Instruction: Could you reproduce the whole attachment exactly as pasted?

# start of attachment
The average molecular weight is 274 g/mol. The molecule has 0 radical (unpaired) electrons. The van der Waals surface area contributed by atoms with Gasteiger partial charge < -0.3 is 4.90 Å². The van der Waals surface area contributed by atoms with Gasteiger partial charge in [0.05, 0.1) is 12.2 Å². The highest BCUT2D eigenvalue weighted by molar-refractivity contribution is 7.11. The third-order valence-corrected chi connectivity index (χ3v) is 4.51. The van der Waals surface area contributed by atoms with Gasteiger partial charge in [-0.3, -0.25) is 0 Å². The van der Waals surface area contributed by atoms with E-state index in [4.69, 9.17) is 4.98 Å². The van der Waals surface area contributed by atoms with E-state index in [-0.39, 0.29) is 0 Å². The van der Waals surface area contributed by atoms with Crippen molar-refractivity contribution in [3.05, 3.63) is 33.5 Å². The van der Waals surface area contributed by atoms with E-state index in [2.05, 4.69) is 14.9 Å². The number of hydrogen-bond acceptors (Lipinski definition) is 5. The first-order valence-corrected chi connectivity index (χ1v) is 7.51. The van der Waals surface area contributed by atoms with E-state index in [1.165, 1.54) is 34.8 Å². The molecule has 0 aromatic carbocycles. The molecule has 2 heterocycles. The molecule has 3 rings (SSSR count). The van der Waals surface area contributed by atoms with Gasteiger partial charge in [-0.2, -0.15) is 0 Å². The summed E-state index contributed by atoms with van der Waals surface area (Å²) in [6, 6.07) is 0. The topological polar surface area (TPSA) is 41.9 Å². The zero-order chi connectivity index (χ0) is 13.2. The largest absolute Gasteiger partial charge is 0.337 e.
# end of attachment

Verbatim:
The average molecular weight is 274 g/mol. The molecule has 0 radical (unpaired) electrons. The van der Waals surface area contributed by atoms with Gasteiger partial charge < -0.3 is 4.90 Å². The van der Waals surface area contributed by atoms with Gasteiger partial charge in [0.05, 0.1) is 12.2 Å². The highest BCUT2D eigenvalue weighted by molar-refractivity contribution is 7.11. The third-order valence-corrected chi connectivity index (χ3v) is 4.51. The van der Waals surface area contributed by atoms with Gasteiger partial charge in [-0.3, -0.25) is 0 Å². The van der Waals surface area contributed by atoms with E-state index in [4.69, 9.17) is 4.98 Å². The van der Waals surface area contributed by atoms with E-state index in [-0.39, 0.29) is 0 Å². The van der Waals surface area contributed by atoms with Crippen molar-refractivity contribution in [3.05, 3.63) is 33.5 Å². The van der Waals surface area contributed by atoms with E-state index in [2.05, 4.69) is 14.9 Å². The number of hydrogen-bond acceptors (Lipinski definition) is 5. The first-order valence-corrected chi connectivity index (χ1v) is 7.51. The van der Waals surface area contributed by atoms with E-state index in [1.165, 1.54) is 34.8 Å². The molecule has 0 aromatic carbocycles. The molecule has 2 heterocycles. The molecule has 3 rings (SSSR count). The van der Waals surface area contributed by atoms with Gasteiger partial charge in [-0.2, -0.15) is 0 Å². The summed E-state index contributed by atoms with van der Waals surface area (Å²) in [6, 6.07) is 0. The topological polar surface area (TPSA) is 41.9 Å². The zero-order chi connectivity index (χ0) is 13.2. The largest absolute Gasteiger partial charge is 0.337 e.